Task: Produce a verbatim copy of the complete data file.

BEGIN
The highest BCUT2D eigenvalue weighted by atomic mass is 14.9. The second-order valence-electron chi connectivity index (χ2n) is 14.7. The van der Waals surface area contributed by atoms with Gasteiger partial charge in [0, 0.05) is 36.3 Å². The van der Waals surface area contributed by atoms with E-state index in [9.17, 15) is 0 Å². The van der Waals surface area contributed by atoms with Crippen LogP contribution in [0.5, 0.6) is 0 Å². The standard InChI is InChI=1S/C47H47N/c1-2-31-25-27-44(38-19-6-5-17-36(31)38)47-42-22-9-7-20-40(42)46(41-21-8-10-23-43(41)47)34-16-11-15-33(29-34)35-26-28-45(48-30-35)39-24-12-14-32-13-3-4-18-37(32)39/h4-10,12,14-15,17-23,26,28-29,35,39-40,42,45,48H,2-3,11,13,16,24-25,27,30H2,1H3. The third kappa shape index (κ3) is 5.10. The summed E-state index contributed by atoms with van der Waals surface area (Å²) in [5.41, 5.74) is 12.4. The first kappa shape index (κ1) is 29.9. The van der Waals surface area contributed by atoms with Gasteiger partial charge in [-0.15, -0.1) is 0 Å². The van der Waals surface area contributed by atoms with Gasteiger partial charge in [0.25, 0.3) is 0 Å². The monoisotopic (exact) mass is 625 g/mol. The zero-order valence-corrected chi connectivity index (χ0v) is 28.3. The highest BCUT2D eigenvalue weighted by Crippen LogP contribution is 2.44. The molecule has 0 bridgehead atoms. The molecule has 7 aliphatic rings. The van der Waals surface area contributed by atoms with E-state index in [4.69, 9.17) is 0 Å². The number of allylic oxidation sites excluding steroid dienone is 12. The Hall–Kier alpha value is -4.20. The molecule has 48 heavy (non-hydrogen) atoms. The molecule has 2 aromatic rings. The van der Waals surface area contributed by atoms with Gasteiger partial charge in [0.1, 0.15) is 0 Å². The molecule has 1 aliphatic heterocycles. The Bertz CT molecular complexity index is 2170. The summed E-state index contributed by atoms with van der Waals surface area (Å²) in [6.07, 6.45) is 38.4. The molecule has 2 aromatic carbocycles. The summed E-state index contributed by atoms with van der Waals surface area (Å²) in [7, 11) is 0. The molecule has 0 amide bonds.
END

The highest BCUT2D eigenvalue weighted by atomic mass is 14.9. The second-order valence-electron chi connectivity index (χ2n) is 14.7. The van der Waals surface area contributed by atoms with Gasteiger partial charge in [0, 0.05) is 36.3 Å². The van der Waals surface area contributed by atoms with E-state index in [9.17, 15) is 0 Å². The van der Waals surface area contributed by atoms with Crippen LogP contribution in [0.5, 0.6) is 0 Å². The standard InChI is InChI=1S/C47H47N/c1-2-31-25-27-44(38-19-6-5-17-36(31)38)47-42-22-9-7-20-40(42)46(41-21-8-10-23-43(41)47)34-16-11-15-33(29-34)35-26-28-45(48-30-35)39-24-12-14-32-13-3-4-18-37(32)39/h4-10,12,14-15,17-23,26,28-29,35,39-40,42,45,48H,2-3,11,13,16,24-25,27,30H2,1H3. The third kappa shape index (κ3) is 5.10. The summed E-state index contributed by atoms with van der Waals surface area (Å²) in [5.41, 5.74) is 12.4. The first kappa shape index (κ1) is 29.9. The van der Waals surface area contributed by atoms with Gasteiger partial charge in [-0.15, -0.1) is 0 Å². The van der Waals surface area contributed by atoms with Gasteiger partial charge in [0.25, 0.3) is 0 Å². The monoisotopic (exact) mass is 625 g/mol. The zero-order valence-corrected chi connectivity index (χ0v) is 28.3. The highest BCUT2D eigenvalue weighted by Crippen LogP contribution is 2.44. The molecule has 0 bridgehead atoms. The molecule has 7 aliphatic rings. The van der Waals surface area contributed by atoms with E-state index in [4.69, 9.17) is 0 Å². The number of allylic oxidation sites excluding steroid dienone is 12. The Hall–Kier alpha value is -4.20. The molecule has 48 heavy (non-hydrogen) atoms. The molecule has 2 aromatic rings. The van der Waals surface area contributed by atoms with Gasteiger partial charge in [0.1, 0.15) is 0 Å². The molecule has 1 aliphatic heterocycles. The Bertz CT molecular complexity index is 2170. The summed E-state index contributed by atoms with van der Waals surface area (Å²) in [6.07, 6.45) is 38.4. The molecule has 2 aromatic carbocycles. The summed E-state index contributed by atoms with van der Waals surface area (Å²) in [7, 11) is 0. The molecule has 0 amide bonds.